Now, more than ever, the role of design is to look at much bigger processes that can be affected in a direct way; think for instance about food supply chains or pollution emissions or waste disposal. We shall ask ourselves, how can my design disrupt patterns of production and consumption by affecting users’ behaviour or by enabling the emergence of new process of production within the urban realm? If you look at it from a systemic point of view, even something quite small and simple, when it’s repeated several times and it goes “viral”, itcan create larger networks and develop impact that is several times bigger than its size or the combined impacts of the individual units.
3. Is creativity an essential tool for adapting and/or for change? And is the current trajectory of design leading us to a better world, in your opinion?
We believe that design and the visual meta-language can have a role in helping us better understand the patterns and processes of the complex world that surrounds us. In fact, many of the microorganisms that surround us express their intelligence through patterns that are recognizable visually, through a visual meat-language. Design, also being a visual language, could have a role in reconnecting us to these process.
Science is always quoted as the discipline to refer to in the case of an emergency like this pandemic. Science of course is probably our best tool to understand the mechanisms of nature, the way it works and how we can deal with it. However, at the same time, there is a fundamental role of design and other visual arts to operate together with science as tools of knowledge and discovery.
And now in the Anthropocene age, more than ever before, there is an urgent necessity to evolve our definition of nature, our understanding of the concept of nature. Nature today is more and more contaminated, not just physically, but also conceptually, it is enmeshed with artificiality and the effects of complex artificial systems. So we urgently need to evolve our understanding and our definition of nature itself. And this cannot be achieved purely through the lenses of science because of the multiple implications on our culture and our philosophy.
And that's where design has a very important role to play, to open up new interpretations of the world that surrounds us. Through design we can test and learn of to effectively inhabit our world in a way that supports the coexistence between human and non-human systems.
4. How was the design world affected by the pandemic and how can it become more relevant and more resilient?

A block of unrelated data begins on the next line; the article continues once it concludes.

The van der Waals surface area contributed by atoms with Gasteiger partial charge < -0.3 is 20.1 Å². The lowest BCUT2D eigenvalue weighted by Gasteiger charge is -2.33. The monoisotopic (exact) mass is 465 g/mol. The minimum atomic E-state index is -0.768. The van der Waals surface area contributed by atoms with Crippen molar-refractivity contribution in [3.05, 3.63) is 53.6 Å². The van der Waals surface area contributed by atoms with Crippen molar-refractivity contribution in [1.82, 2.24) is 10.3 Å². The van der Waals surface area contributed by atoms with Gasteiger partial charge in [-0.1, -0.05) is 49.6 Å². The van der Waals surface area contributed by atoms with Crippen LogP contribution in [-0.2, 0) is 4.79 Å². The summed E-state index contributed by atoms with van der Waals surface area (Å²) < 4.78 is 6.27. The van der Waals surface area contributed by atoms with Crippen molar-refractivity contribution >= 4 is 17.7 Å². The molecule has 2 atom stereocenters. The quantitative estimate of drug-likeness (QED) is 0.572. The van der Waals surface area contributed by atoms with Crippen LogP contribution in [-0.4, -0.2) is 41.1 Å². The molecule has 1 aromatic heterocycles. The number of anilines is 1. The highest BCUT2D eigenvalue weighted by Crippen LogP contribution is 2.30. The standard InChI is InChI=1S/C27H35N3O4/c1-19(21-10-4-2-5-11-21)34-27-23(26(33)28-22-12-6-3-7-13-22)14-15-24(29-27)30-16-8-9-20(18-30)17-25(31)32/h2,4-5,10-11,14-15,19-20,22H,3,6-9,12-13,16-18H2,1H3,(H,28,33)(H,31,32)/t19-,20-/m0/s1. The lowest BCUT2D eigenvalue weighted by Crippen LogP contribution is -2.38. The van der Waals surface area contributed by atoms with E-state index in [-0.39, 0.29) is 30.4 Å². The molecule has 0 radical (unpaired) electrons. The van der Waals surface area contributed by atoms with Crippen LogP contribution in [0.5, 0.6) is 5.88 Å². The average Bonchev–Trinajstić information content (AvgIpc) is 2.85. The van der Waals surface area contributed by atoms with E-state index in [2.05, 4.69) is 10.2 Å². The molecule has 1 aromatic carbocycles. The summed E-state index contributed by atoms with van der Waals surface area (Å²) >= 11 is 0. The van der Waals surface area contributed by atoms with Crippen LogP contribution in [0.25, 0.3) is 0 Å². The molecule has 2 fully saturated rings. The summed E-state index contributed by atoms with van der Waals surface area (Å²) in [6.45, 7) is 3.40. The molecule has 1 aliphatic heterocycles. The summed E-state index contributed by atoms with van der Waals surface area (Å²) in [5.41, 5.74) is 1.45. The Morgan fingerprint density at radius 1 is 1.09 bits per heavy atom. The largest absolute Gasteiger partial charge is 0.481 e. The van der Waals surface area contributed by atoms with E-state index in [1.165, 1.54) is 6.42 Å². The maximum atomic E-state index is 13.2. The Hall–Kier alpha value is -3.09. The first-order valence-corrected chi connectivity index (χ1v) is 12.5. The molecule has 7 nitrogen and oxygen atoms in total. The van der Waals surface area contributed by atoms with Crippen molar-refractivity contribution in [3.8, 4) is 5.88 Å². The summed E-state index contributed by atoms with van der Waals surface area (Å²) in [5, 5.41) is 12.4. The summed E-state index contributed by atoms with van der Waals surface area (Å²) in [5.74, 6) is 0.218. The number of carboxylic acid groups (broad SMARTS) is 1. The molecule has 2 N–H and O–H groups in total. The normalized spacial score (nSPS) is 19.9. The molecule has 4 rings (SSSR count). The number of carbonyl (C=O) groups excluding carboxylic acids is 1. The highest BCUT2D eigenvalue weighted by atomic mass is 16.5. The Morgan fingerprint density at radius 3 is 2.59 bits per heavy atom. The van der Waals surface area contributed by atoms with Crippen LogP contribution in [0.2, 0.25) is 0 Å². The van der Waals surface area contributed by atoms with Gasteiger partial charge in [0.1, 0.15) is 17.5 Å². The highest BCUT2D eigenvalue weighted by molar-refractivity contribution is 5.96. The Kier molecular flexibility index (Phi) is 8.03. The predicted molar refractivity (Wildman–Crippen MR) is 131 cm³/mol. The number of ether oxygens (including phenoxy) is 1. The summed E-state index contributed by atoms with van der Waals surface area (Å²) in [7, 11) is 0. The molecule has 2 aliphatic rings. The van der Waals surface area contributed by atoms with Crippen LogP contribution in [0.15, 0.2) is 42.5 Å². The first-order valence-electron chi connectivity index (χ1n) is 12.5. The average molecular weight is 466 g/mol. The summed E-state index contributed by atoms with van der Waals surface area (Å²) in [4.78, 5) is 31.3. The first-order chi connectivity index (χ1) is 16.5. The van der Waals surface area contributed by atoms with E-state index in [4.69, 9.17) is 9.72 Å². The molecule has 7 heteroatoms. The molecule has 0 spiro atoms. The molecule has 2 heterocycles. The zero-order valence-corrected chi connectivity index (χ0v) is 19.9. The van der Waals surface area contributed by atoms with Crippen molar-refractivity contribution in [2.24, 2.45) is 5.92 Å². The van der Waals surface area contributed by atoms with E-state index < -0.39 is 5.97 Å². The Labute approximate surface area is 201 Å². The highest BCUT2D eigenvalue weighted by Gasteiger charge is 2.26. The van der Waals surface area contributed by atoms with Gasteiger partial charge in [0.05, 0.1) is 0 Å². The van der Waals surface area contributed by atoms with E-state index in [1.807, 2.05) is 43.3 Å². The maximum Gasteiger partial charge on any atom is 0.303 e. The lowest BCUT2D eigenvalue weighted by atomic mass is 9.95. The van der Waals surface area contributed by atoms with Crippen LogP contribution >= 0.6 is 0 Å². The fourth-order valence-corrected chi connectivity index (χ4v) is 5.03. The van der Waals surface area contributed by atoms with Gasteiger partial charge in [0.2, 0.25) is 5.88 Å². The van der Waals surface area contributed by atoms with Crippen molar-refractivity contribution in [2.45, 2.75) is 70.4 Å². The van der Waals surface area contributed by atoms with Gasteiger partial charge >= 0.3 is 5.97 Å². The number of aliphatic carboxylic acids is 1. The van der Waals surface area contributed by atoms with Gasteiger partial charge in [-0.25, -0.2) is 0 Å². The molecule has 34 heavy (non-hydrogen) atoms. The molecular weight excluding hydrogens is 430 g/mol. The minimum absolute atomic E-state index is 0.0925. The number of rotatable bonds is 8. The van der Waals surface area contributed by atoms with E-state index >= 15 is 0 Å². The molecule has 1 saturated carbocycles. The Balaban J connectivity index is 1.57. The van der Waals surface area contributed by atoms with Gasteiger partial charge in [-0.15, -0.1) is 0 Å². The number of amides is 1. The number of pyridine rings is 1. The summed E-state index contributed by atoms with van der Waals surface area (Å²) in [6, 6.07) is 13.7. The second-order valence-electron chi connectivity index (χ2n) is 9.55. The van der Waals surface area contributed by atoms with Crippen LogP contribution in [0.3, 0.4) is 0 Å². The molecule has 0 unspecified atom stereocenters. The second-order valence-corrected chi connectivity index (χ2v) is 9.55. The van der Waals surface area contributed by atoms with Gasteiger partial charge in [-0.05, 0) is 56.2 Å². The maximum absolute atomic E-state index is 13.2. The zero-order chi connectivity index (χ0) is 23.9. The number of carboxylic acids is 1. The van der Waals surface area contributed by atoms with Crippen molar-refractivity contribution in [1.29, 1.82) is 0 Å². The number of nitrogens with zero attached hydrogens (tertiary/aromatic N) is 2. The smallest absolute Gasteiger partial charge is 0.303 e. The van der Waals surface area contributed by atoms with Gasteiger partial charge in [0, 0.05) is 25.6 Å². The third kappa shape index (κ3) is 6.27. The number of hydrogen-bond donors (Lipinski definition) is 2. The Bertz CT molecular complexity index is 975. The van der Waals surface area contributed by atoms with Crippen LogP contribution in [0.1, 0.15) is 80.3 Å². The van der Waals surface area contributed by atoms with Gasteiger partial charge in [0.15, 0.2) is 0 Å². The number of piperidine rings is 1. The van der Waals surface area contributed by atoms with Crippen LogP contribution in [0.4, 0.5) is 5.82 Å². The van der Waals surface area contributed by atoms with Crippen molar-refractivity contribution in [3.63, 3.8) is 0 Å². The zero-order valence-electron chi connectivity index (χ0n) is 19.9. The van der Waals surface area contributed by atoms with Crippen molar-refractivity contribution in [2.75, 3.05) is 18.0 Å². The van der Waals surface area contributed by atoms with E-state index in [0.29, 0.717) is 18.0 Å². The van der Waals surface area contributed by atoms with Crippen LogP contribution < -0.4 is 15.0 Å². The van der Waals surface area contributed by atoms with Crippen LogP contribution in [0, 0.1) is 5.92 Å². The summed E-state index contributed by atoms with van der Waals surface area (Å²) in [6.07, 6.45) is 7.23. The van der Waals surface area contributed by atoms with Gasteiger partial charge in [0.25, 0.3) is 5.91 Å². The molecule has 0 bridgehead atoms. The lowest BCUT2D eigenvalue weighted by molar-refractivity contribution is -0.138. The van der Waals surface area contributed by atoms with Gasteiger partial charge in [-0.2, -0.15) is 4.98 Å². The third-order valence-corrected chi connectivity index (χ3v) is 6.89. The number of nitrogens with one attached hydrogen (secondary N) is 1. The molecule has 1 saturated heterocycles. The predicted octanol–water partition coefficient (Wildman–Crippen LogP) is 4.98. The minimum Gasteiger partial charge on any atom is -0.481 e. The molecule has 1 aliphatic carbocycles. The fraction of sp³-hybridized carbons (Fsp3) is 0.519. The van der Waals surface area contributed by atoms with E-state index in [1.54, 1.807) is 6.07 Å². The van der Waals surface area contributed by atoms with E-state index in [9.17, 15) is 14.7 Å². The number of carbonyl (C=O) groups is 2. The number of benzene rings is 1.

There has been an immediate impact on many businesses especially within the arts and the creative world.But again, we must be positive in our outlook towards the possibilities of the future. The one good thing that can emerge out of this crisis is that it is going to force more innovative and radical practices to emerge and to develop.
The current transition will create opportunities for younger practices, for innovation-based practices, for research-based practices to offer their contribution. And in that sense, it's an opportunity. At ecoLogicStudio, our answer to this crisis is to push more innovation into the practice and effectively show how designers can be relevant to the industry in these trying times.
5. What do you think will happen next in the design world?
We would like to see a turn towards the study of human no-human co-existence. This should include other living organisms but also intelligent digital and robotic systems that now inhabit our Urbansphere.
There is a growing sense, both in the design community and at governmental level, that technology alone is not the answer to all problems. And I think that there is a growing understanding that technology is an important tool, but that it needs to be articulated and embedded into the world we inhabit through the lenses of design at different scales and regimes.
There will be a growing recognition that the creative industry has a role to play, not only as a producer of creative content, but mostly as an instrument for the effective evolution and adoption of new technology. That is a good sign for the design world as it will most certainly expand its scope and create novel business opportunities.
Romanian Design Week 2020, an event presented by The Institute and UniCredit Bank, will take place between September 11th-20th, and this year will develop a special edition, designed to highlight the essential role of design in conceiving a better future, in a period in which creativity became more important than ever. The festival addresses CHANGE, the theme announced since the beginning of the year, updating its discourse and projects presented in accordance with the transformations and contributions brought by the creative industries during the pandemic, under the title CHANGE 2.0